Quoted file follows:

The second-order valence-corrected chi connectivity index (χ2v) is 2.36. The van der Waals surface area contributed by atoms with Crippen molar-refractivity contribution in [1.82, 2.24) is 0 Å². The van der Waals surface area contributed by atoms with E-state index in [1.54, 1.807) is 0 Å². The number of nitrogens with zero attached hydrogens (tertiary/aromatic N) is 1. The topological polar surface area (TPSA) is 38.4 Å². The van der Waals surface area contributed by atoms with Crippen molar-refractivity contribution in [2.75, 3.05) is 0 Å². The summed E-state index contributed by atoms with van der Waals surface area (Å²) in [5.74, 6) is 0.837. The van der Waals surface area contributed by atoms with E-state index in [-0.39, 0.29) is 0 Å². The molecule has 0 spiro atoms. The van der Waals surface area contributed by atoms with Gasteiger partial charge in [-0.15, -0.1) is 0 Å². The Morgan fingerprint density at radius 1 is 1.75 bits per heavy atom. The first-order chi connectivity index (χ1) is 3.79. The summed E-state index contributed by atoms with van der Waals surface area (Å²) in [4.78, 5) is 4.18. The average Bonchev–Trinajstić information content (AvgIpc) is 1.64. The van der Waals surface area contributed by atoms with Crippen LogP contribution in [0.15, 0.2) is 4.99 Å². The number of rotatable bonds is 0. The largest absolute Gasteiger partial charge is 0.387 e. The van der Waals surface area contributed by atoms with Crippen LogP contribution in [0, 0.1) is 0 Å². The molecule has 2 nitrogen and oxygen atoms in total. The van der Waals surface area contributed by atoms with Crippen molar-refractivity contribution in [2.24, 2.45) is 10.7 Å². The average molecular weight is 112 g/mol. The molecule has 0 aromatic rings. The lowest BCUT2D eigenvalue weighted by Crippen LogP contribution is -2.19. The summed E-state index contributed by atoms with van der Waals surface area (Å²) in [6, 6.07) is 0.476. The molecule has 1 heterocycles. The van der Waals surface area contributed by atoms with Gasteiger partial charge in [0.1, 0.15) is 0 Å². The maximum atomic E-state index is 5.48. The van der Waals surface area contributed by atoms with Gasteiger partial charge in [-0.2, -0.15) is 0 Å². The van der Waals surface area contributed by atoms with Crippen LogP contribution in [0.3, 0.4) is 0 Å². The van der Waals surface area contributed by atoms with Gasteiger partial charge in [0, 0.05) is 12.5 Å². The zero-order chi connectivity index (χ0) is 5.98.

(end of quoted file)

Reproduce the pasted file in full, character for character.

The second-order valence-corrected chi connectivity index (χ2v) is 2.36. The van der Waals surface area contributed by atoms with Crippen molar-refractivity contribution in [1.82, 2.24) is 0 Å². The van der Waals surface area contributed by atoms with E-state index in [1.54, 1.807) is 0 Å². The number of nitrogens with zero attached hydrogens (tertiary/aromatic N) is 1. The topological polar surface area (TPSA) is 38.4 Å². The van der Waals surface area contributed by atoms with Crippen molar-refractivity contribution in [2.75, 3.05) is 0 Å². The summed E-state index contributed by atoms with van der Waals surface area (Å²) in [5.74, 6) is 0.837. The van der Waals surface area contributed by atoms with E-state index in [-0.39, 0.29) is 0 Å². The molecule has 0 spiro atoms. The van der Waals surface area contributed by atoms with Gasteiger partial charge in [-0.15, -0.1) is 0 Å². The Morgan fingerprint density at radius 1 is 1.75 bits per heavy atom. The first-order chi connectivity index (χ1) is 3.79. The summed E-state index contributed by atoms with van der Waals surface area (Å²) in [4.78, 5) is 4.18. The average Bonchev–Trinajstić information content (AvgIpc) is 1.64. The van der Waals surface area contributed by atoms with Crippen LogP contribution in [0.15, 0.2) is 4.99 Å². The number of rotatable bonds is 0. The largest absolute Gasteiger partial charge is 0.387 e. The van der Waals surface area contributed by atoms with Crippen LogP contribution in [0, 0.1) is 0 Å². The molecule has 2 nitrogen and oxygen atoms in total. The van der Waals surface area contributed by atoms with Crippen molar-refractivity contribution in [2.24, 2.45) is 10.7 Å². The average molecular weight is 112 g/mol. The molecule has 0 aromatic rings. The lowest BCUT2D eigenvalue weighted by Crippen LogP contribution is -2.19. The summed E-state index contributed by atoms with van der Waals surface area (Å²) in [6, 6.07) is 0.476. The molecule has 1 heterocycles. The van der Waals surface area contributed by atoms with Gasteiger partial charge in [0.1, 0.15) is 0 Å². The maximum atomic E-state index is 5.48. The van der Waals surface area contributed by atoms with Gasteiger partial charge in [-0.2, -0.15) is 0 Å². The van der Waals surface area contributed by atoms with Crippen LogP contribution in [0.3, 0.4) is 0 Å². The van der Waals surface area contributed by atoms with Gasteiger partial charge in [0, 0.05) is 12.5 Å². The zero-order chi connectivity index (χ0) is 5.98.